A recent AUSG referendum called for the creation of an AU football team. Unfortunately, such a team would be an expensive, ineffective mistake, and AU should not pursue it.
Question Three on the 2022 American University Student Government election ballot asked AU students if they wanted a football team on campus. About 59% of respondents returned a resounding “yes.” University officials have already rejected the idea of creating a football team in the near future. The university is correct. In the world of Eagles football teams, the AU Eagles would not be like the popular and successful Philadelphia Eagles. They would be deeply in debt, and winning games would be a rare occasion.
The most recent efforts to start a football team at AU began in February 2022, when a group of AUSG Senators introduced a bill to request that AU create a “football exploratory committee.” This nonbinding resolution passed the AUSG Senate on February 20th. The text of the resolution itself contained multiple misconceptions about college football teams that the student body must be made aware of.
The resolution cited AU’s alumni relations as a possible catalyst for the team. “Whereas; American University has a deep and rich alumni network, and should take steps to engage said network.” There is little reason to believe that a football team would meaningfully engage AU’s alumni network. Data from the Council for Advancement and Support of Education shows that just 10% of total alumni donations are earmarked for athletic programs. This indicates that sports are not an influential driver of alumni interest and donations at universities. The picture for football programs alone is not much rosier: only three of the top ten schools ranked by alumni donations have football programs. Football teams are not necessary for keeping alumni interested in the school. Any additional donations a team would solicit would be heavily outweighed by their expenses.
The resolution then noted the “college experience” as another potential motivator for the exploration of a team. “Whereas; College football programs are conventionally profitable and conducive to a positive college experience.” Conventional wisdom may state that college football is profitable, but that belief is far from the truth. The Eagle’s report on the AUSG resolution noted that the vast majority of Division I football programs are unprofitable, and a football team would require tens of millions of dollars just to take the field for the first time. High upfront and recurring expenses combined with low revenue results in extreme debt, a commonality among top football programs. As of 2014, over a dozen schools were more than $150 million in debt, largely due to the costs of providing facilities for their teams. Top-shelf programs can finance this debt through TV and sponsorship deals. AU won’t be able to. In terms of creating a positive college experience, it’s clear that a sizable number of students would enjoy going to football games. However, one stakeholder that might not necessarily benefit from a team are the players themselves. College football teams are hotbeds of academic fraud, where a team’s athletic pressures override students’ academic interests. This ranges from academic clustering, which funnels players into less rigorous majors, to falsifying grades outright. “College athletes do not have the academic freedom of the general student population” says former NFL star Chris Borland. As a Division I school, AU would be subject to these extreme conditions.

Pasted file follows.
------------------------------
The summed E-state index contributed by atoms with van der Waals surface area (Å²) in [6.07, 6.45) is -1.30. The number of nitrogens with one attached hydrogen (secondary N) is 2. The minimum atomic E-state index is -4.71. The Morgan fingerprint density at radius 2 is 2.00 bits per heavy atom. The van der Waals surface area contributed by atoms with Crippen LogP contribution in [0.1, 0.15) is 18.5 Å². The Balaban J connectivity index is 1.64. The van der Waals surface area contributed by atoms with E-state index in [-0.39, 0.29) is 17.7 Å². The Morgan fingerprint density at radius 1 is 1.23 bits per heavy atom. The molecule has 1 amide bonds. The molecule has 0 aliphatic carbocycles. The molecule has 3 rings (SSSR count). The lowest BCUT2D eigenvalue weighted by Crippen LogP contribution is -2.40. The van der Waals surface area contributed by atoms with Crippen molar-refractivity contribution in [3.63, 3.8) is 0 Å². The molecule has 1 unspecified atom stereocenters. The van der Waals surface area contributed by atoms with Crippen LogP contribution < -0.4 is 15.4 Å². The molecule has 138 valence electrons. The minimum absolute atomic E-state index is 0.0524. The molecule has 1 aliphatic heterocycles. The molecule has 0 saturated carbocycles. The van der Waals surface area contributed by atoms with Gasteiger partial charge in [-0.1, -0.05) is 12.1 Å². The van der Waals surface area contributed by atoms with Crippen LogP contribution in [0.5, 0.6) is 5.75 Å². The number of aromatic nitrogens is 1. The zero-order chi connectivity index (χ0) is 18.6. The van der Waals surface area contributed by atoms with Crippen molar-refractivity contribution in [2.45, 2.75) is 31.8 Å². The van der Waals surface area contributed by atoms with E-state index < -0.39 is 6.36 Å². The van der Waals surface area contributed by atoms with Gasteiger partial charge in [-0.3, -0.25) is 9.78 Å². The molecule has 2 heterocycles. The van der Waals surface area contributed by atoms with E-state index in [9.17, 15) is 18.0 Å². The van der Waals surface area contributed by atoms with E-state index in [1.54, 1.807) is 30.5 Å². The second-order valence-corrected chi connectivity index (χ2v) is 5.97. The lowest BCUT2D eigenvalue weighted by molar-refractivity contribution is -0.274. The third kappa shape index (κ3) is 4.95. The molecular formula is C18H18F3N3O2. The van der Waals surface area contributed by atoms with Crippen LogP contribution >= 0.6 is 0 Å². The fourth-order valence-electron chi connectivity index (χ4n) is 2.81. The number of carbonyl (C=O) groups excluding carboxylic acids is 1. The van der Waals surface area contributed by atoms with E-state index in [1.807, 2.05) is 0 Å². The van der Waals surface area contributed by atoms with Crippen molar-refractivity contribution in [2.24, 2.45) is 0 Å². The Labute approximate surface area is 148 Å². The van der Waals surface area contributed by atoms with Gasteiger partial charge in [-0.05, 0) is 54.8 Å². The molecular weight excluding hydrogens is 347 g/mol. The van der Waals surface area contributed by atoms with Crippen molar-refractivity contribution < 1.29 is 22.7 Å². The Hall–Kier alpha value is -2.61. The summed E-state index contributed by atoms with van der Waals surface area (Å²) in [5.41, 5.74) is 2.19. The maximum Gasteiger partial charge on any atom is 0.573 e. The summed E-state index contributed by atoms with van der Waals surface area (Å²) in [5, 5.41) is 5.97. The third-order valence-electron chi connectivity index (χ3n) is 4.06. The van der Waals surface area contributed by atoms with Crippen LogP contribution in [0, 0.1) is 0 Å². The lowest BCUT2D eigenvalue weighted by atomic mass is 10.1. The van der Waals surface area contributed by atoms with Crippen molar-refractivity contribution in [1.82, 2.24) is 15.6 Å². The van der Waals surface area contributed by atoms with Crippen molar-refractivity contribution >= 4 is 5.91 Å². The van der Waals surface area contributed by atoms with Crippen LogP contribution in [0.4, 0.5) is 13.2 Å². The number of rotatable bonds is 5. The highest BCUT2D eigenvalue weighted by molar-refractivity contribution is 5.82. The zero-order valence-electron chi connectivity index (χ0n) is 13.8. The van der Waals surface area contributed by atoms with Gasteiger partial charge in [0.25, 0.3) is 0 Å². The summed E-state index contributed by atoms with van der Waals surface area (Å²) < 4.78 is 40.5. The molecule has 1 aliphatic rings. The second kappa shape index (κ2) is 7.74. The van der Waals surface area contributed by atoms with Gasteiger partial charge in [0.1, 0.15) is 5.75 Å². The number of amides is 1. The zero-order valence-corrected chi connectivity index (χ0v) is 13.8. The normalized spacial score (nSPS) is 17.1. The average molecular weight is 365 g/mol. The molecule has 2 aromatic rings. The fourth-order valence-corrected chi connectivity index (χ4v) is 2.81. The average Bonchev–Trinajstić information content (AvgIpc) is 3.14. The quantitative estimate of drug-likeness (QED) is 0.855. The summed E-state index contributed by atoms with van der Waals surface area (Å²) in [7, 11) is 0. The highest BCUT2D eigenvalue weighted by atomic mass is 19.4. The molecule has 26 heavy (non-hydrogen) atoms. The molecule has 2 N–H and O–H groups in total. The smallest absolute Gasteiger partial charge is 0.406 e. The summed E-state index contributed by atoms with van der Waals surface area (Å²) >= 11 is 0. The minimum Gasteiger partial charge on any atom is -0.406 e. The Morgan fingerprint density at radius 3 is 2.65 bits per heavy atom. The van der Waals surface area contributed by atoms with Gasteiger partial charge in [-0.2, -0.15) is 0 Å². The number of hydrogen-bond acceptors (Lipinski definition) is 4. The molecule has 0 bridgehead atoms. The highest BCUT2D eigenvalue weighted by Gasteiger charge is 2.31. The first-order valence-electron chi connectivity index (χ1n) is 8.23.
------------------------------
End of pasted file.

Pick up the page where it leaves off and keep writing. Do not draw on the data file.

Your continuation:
Another line of the resolution claimed that a football team would benefit AU’s sports program. “Whereas; American University has a growing and flourishing Division 1 sports program, and a football program would be an excellent addition to said program.” The AU football team would most likely detract from the wider athletic department. A Bloomberg report about college football debt found that schools often start basketball instead of football teams, as their smaller rosters and lower equipment needs make teams cheaper and more competitive. AU students need to confront an uncomfortable truth: our team would be awful. It takes years of recruiting to build a championship football team, and the top recruits go to the top teams. As a result, the last time a college football team won a national title for the first time was in 1996. AU football would, at best, be a losing team for years before it would start winning and would redirect funds from teams better equipped to succeed in the near future, such as AU Women’s Basketball. The Eagles just finished a season that ended with a Patriot League championship and an appearance in March Madness.
“The American University Student Government and associated parties understand the time, effort and spending it takes to implement a college football program.” The recent resolution contains multiple false assumptions about a football team. A football team would not significantly increase donor engagement, would not be profitable, and would not positively impact AU’s other sports teams. At the end of the day, this is a nonbinding resolution backed by a nonbinding referendum. This does not excuse the fact that AUSG clearly does not actually understand the implications of starting a college football team. If you want to yell “Go Eagles!” on a football field, maybe move to Philadelphia.
AUSG seems to be mistaken about a team’s benefits.
Alex Moskovitz is a freshman C.L.E.G. major in the School of Public Affairs. He is a staff writer and deputy editor at American Agora.